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Western Sanctions and the Fates of Russian Oligarchs
March 22 @ 12:00 pm - 1:30 pm
This event is online only. Register for the Zoom webinar, or watch live on YouTube.
Join us for a meeting of the New York-Russia Public Policy Series, co-hosted by the Harriman Institute at Columbia University and the New York University Jordan Center for the Advanced Study of Russia.
After the Russian invasion of Ukraine, Western countries imposed major sanctions on key members of the Russian business elite, although some Russian oligarchs have escaped these punishments. Did these sanctions work, and is targeting business elites an effective way of sanctioning a country? Our panel of political scientists, economists, and sociologists will discuss in what ways the sanctions have affected the wealthiest Russians, whether they have divided the Russian elite or brought it closer to Putin, how the oligarchs mitigate and evade the restrictions, and whether more individual sanctions against wealthy Russians could follow.
Brooke Harrington, Professor of Sociology at Dartmouth College
Daniel Nielsen, Professor of Government at the University of Texas at Austin; Co-founder and Chief Research Officer at Evaluasi
David Szakonyi, Assistant Professor of Political Science at George Washington University; Associate Director of the Program on New Approaches to Research and Security in Eurasia; Co-founder of the Anti-Corruption Data Collective
Alexander Cooley, Claire Tow Professor of Political Science, Barnard College
Joshua Tucker, Director of the Jordan Center for the Advanced Study of Russia at New York University
Brooke Harrington is Professor of Sociology at Dartmouth College. She is an economic and organizational sociologist, with an empirical focus on finance, taxation, and the professionals who specialize in those domains. Her latest book, Capital Without Borders: Wealth Management and the One Percent, concerns an elite occupational group within finance and its impact on international law and stratification. Professor Harrington’s other work examined the effects of diversity and decision-making processes on the performance of investment groups. Previously, she was a Professor of Sociology at Copenhagen Business School, an Assistant Professor of Sociology at Brown University, and a visiting scholar at Stanford University, Princeton University, the European University Institute, and Santa Fe Institute. She holds a Ph.D. in Sociology from Harvard University.
Daniel Nielson is Professor of Government at the University of Texas at Austin. He is a co-founder and Chief Research Officer at Evaluasi, a consulting firm specializing in randomized evaluation. His research focuses on international development, foreign aid, the control of corruption, and international organization. Professor Nielson is a co-author of Global Shell Games: Experiments in Transnational Relations, Crime, and Terrorism (Cambridge University Press) and co-editor of Delegation and Agency in International Organizations. He previously worked as a professor of political science at Brigham Young University. He was also a visiting scholar at Princeton University, Duke University, the College of William and Mary, and the Centro de Investigación y Docencia Economicas (CIDE) in Mexico. Professor Nielson has also served as a consultant for the World Bank and UNICEF. He holds a Ph.D. in international affairs from the University of California – San Diego.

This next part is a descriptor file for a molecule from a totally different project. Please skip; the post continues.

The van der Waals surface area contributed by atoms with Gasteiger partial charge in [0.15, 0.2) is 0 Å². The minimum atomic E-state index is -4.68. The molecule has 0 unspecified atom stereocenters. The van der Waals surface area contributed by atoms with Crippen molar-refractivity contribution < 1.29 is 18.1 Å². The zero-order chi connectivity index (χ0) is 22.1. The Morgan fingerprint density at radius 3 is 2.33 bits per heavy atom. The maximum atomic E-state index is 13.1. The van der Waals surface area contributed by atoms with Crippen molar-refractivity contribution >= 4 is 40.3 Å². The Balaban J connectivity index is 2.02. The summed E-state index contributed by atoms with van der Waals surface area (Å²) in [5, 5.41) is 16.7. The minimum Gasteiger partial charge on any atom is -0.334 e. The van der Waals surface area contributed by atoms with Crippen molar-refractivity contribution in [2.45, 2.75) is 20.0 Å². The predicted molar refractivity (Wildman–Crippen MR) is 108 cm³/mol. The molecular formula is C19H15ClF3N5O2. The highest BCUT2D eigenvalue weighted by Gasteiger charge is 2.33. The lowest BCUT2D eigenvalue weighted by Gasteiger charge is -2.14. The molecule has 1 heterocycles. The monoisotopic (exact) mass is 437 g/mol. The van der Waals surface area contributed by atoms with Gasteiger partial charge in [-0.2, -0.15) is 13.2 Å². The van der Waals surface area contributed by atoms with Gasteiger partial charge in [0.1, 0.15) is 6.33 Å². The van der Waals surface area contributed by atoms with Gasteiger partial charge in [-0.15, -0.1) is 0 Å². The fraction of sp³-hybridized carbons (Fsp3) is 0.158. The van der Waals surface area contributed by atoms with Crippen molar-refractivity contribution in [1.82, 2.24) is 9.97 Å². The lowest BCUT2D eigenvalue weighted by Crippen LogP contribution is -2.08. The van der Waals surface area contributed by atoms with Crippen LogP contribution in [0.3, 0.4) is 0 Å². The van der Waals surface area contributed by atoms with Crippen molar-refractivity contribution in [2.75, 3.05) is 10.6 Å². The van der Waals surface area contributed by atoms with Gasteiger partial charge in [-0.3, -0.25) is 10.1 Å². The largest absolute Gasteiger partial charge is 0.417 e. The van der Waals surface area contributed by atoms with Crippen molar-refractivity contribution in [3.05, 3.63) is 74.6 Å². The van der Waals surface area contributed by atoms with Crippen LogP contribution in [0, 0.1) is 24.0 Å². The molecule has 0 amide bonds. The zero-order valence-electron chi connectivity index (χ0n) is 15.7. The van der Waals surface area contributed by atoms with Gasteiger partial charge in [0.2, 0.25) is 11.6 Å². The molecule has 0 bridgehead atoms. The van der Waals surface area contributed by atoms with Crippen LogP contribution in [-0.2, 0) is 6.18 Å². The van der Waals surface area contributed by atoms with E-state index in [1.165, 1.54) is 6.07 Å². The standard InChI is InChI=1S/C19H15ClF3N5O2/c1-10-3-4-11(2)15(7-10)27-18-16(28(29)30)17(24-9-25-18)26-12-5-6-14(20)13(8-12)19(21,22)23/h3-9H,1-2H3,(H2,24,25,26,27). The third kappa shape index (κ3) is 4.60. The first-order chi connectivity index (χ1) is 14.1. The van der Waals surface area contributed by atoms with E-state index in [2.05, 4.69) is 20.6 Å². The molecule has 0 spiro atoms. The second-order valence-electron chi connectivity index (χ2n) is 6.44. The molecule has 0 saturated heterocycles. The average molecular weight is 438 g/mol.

David Szakonyi is Assistant Professor of Political Science at George Washington University, an Associate Director of the Program on New Approaches to Research and Security in Eurasia, and a co-founder of the Anti-Corruption Data Collective. His research focuses on corruption, clientelism, and political economy in Russia, Western Europe, and the United States. His book Politics for Profit: Business, Elections, and Policymaking in Russia, published by Cambridge University Press, examines why business people run for elected political office worldwide, how their firms perform as a result, and whether individuals with private sector experience make different policy decisions. His other research looks at the effectiveness of anti-corruption campaigns, employers mobilizing their employees to vote, and nepotism under authoritarian rule. Szakonyi’s investigative work has been published in the Washington Post, Foreign Policy, the Daily Beast, and the Miami Herald, among other outlets. He holds a Ph.D. in political science from Columbia University.
This event is supported by a grant from Carnegie Corporation of New York.